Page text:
Artist Aziz is a throwback to a time and place when artists were happy with the appreciation of friends and didn't bother about the world, writes Serish Nanisetti
Inside a restaurant in Toli Chowki, beside the staircase is a relief of Golconda fort. An image with depth, gradation in colours and it recreates the grandeur of the fort that no painting can achieve.
“It is not an original, it is a copy. But I am happy.At least someone is getting his rozi roti (daily bread) doing a copy of mine. I am not an artist I am a khiloneywala (toy maker). I make toys that make children happy,” says Aziz in a lighter vein, sitting at his Banjara Hills studio.
The reclusive painter who last held a show in the city in 1986 and a show in Delhi in 1997 had a show of his works picked from private collections at the Chowmahalla Palace and the show will travel to Pretoria in South Africa in September.
With a flowing white beard and the air fragrant with fermented grain mash, Aziz plays hard to get.
“We will talk about art and you will get to know who I am,” he says sitting expansively and sipping chai at the Chaman Bahar in Chowmahalla Palace.
Someone calls him for the inaugural of an artists' camp. Aziz peeps over his small bifocals, dips his brush and with a few strokes on the canvas brings alive an image of prancing, neighing horses.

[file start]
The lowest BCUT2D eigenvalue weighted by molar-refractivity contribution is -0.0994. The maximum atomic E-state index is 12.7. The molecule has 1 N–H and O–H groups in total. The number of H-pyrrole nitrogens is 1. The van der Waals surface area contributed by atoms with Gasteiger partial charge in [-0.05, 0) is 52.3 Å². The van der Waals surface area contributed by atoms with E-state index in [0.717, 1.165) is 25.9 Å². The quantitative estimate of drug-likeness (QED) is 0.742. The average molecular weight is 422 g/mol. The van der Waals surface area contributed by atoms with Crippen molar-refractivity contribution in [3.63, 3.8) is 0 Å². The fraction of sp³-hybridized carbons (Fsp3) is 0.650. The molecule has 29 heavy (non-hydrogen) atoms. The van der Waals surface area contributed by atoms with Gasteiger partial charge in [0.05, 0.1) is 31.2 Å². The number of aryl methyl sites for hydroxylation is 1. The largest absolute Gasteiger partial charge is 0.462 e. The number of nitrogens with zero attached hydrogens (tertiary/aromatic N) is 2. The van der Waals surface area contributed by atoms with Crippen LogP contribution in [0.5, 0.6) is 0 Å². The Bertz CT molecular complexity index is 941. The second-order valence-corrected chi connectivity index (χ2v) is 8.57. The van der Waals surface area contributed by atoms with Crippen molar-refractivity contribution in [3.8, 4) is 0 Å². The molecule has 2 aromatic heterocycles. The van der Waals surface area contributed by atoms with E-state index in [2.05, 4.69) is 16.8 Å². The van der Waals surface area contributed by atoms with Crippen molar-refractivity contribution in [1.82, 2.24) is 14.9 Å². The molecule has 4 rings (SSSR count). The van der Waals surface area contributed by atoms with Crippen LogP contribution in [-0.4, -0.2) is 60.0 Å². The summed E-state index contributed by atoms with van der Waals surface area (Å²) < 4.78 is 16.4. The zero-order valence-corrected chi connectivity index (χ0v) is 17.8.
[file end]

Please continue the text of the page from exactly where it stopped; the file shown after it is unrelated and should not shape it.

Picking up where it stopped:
Aziz grew up in Hyderabad and did a course at the Fine Arts College but along the way as other artists sought and basked in the sun, he moved away to do something that requires more intensity, playfulness while appearing simple and commercial.
“I am a re-creator. I create an image of what is already there. I am fascinated by the Brihadeeswara temple, the Thousand Pillars temple, the Konark. I am not one for classification of high art or low art,” says Aziz.
“If someone is offended by my painting I will destroy it. Art is for joy, for spreading happiness. It should not create ill-will,” says Aziz who spends most of his time in Moinabad.
“I used this cycle for 10 days, but there is so much traffic and it so difficult,” he says pointing at his Firefox MTB at his studio, he picks up works some of which lean towards abstract, before giving in to the figurative (he only has digital copies as the originals are in private collections). As Ustad Vilayat Ali Khan's sitar strains echo through the studio, Aziz picks up a small rectangle with red, pink, saffron, mauve and magenta. “This has been woven by my wife,” he tells us talking about his wife who is an accomplished carpet weaver. While his two sons Khaleel and Akheel are artists while another one, is a sitar player who is into software in Qatar.